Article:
Collier Landry: Yeah. And it's, and, and also, you [00:16:00] know, I, so I did a Ted talk and I was talking about that.

I feel that one of the ways to lead yourself through trauma is also being like an action or being like, in your case, you're being of service. You're helping other people. I mean, I feel with me doing this podcast, I'm being of service, obviously. Exposing parts of my life that nobody gets to see and reading letters from my father, talking to great individuals like yourself and sharing these stories of hope and, and to really share the message that no matter how bad things get there is.

First of all, there's always somebody who's got it worse than you, even though you think it's worse, it's so bad that it's never going to, there's always somebody that has it worse than you. And on top of that, if you just lead with this open heart and you do, because if you don't do that, in my opinion, you can tell me what you think about this.

But I think it's probably the same thing is that if you don't live your life to the fullest, [00:17:00] they wind.

Terra Newell: And, you know, even if John was alive today, Well, it's hard to say because you never know when you're in that situation, but I want to say that I wouldn't be living in fear from him. I would be living my life and trying to do things too well, probably protect me and keep safety, but also like, you know, live out my dream.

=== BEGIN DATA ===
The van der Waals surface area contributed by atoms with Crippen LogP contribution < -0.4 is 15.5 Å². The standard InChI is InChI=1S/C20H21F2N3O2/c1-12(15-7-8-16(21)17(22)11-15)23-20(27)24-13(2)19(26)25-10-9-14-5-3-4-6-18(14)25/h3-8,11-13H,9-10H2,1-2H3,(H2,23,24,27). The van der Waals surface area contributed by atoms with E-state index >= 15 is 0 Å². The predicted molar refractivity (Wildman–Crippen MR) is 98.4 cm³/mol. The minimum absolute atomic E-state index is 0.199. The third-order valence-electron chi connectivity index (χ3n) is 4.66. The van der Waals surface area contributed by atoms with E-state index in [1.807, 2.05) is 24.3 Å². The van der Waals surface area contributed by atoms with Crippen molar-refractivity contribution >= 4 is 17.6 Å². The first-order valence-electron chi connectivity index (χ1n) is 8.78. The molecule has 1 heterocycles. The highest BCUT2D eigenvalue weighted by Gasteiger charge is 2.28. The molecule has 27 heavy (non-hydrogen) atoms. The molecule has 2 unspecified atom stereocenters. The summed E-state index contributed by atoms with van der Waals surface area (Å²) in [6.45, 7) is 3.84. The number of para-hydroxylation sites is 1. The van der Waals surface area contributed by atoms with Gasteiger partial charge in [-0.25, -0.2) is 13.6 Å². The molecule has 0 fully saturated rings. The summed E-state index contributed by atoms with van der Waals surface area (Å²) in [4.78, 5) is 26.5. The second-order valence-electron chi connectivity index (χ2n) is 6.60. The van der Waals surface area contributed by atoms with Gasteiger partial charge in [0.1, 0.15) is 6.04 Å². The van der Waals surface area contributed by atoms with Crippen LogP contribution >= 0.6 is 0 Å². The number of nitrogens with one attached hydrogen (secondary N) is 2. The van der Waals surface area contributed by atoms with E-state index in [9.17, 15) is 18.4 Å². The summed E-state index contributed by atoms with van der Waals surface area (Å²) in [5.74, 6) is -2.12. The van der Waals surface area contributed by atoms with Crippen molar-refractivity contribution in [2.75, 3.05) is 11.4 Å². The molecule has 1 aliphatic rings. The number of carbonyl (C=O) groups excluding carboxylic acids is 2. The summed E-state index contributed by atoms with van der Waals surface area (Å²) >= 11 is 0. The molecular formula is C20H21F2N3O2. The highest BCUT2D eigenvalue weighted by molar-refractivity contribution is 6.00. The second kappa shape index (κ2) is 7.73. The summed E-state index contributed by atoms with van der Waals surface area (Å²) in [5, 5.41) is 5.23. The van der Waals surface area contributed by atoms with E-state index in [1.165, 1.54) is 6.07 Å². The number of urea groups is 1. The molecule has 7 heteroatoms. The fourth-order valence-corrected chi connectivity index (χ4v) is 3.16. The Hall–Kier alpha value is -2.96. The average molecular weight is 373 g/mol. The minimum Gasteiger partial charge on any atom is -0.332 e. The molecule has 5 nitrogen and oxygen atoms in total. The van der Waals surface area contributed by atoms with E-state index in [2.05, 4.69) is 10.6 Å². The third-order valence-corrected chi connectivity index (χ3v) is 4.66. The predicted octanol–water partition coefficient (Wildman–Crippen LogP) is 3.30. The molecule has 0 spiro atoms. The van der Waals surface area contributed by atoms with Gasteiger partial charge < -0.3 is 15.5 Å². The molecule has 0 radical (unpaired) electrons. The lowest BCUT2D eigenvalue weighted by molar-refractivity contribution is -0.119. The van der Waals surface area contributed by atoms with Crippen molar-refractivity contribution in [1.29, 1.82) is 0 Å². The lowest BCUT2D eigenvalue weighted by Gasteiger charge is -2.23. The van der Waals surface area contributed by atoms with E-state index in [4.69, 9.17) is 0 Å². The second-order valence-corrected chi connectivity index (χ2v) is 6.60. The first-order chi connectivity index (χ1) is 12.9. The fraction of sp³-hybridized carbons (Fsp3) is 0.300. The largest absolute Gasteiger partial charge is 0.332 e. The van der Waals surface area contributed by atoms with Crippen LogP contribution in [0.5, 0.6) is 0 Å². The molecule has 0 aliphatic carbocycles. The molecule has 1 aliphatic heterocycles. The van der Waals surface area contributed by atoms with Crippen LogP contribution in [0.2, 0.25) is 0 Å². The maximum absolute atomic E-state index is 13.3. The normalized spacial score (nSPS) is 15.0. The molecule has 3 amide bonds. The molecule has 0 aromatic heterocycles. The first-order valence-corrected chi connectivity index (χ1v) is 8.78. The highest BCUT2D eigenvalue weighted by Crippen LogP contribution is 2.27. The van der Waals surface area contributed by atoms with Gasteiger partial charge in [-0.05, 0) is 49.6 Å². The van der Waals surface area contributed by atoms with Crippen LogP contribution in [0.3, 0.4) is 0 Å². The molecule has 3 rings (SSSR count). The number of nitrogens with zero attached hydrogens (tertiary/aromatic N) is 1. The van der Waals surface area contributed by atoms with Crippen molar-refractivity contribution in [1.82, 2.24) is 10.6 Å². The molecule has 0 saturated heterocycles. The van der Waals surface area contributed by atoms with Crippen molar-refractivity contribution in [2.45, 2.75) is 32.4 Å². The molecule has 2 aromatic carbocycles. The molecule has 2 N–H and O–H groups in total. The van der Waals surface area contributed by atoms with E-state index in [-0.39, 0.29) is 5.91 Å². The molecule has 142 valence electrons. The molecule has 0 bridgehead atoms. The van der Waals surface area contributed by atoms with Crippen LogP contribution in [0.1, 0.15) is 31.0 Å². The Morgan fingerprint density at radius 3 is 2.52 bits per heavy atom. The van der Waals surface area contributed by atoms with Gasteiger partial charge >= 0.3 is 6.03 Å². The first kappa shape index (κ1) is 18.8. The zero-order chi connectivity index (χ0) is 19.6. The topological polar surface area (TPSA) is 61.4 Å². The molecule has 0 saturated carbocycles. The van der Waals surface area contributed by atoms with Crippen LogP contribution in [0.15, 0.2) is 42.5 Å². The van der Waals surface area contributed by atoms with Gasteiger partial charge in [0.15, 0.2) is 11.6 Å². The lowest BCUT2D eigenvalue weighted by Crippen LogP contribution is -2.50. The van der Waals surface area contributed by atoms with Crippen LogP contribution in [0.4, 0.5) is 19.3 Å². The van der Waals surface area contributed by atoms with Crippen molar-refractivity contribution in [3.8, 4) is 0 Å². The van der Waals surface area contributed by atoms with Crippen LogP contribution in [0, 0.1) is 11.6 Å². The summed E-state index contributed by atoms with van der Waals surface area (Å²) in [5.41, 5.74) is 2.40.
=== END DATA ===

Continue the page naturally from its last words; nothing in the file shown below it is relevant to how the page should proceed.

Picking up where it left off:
If I wanted to go somewhere, I'm going to go somewhere. I'm going to visit that place. I'm going to live out what I want to do.

Collier Landry: Yeah, I don't think you can live life looking over your shoulder. That's why I wonder on the flip side for me, like I watch, like, I am not into true crime, but I'm inch, but I am into people who pull scams or financial crimes and I'm going to, there's a few people I have lined up for the program that are going to come on that are going to discuss these types of things in real detail.

I feel like those types of people that like Rob people of like millions of dollars or get away [00:18:00] with these scams and do all these horrible things that destroy families and lives. Right? Because financial violence is also a very real thing with sometimes even worse consequences than actually just killing some.